Remote work provides more opportunities for genuine ways to be seen. Somewhat ironically, this makes positive feedback more explicit and defined. It’s done over team calls during reviews and feedback sessions. It can be done during team gatherings or in an appreciation channel on Slack. 

Things to avoid

  • Fear: Fear of failure is not the same as motivation, even though it technically gets the job done. The problem? It’s not repeatable. Contributions made out of fear will create a lull after things are accomplished, and an aversion to the next challenge because it was uncomfortable and unpleasant. 
  • Infeasibility: Not believing the plan is realistic, or even possible is never good. It’s important to build a track record of successfully completed projects that are finished and actively being used. Start small to build a rapport. You’ll see exponential returns in motivation down the road. 
  • Meaningless work: This usually manifests in doing tasks that anyone can do, that require no creativity, and no “you”. Detailed instructions and micromanaging instead of guidance, collaboration and support will kill motivation. 

How to motivate your team

First, you need to agree on the why. Why does something need to be done? Why is it important? Once the importance of the goal is established, talk to team members about what they enjoy working on the most. Ensure they get to spend the bulk of their time on this. 
As the team works, encourage and celebrate their accomplishments. Encouragement should be done through a combination of private and public methods at different steps in a project. Celebrate big wins and let everyone know about the success. 
Avoid criticizing when things don’t turn out as expected, and instead give constructive feedback. Failure can shake confidence, but motivation is only killed when someone is criticized for it. Make sure they rest assured you’re still confident in their skills.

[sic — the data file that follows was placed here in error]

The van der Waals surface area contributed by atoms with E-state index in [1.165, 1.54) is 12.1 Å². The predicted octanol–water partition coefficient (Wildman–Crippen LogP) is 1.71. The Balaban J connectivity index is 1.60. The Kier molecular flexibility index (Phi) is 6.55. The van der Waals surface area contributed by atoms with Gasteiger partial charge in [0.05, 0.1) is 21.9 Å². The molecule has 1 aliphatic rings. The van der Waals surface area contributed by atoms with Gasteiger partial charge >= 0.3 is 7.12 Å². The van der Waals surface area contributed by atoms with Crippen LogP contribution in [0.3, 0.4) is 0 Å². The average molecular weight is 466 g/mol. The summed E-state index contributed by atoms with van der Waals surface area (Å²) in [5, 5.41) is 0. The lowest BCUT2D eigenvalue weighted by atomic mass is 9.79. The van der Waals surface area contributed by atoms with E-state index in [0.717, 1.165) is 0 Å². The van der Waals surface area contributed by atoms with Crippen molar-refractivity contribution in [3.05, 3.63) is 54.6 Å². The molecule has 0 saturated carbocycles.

Finally, be extra involved when things are particularly challenging. The last 10% of a project is often the most challenging part to stay motivated through. This is when leaders need to take a more active role in giving attention to the team as the deadline nears.

How to motivate yourself  

Whether you lead a team or not, it’s important to stay motivated as an individual and leader. The same advice given above applies in the reverse direction. 
Communicate what you enjoy working on, and what you feel is your most impactful contribution. No one knows what you love quite like you. Participate in setting goals as a team. Having a goal that you didn’t set or can’t control is frustrating. When things are going poorly it’s anxiety-inducing, and when things are going well there is no sense of ownership. 
After a particularly stressful or hectic time, remember to take breaks. Ensure the breaks you are taking are real and “pure”. Don’t work a few hours a day on vacation, and don’t check Slack and Email once your workday has officially ended. 
Finally, encourage others. It not only helps those around you to stay motivated, but also enforces the same values in yourself. It ensures everyone keeps their eyes on the prize when things get tough. 

About the author

Sam Claassen

Head of Growth
SafetyWing
Sam Claassen is the Head of Growth at SafetyWing and a serial advocate for remote work. A longtime nomad himself, he has been to 65 countries while doing growth and remote work consulting for startups and accelerators. Through his work at SafetyWing, he is working with a team to create BuildingRemotely.com – a podcast, online resource and soon to be book on building a thriving remote company.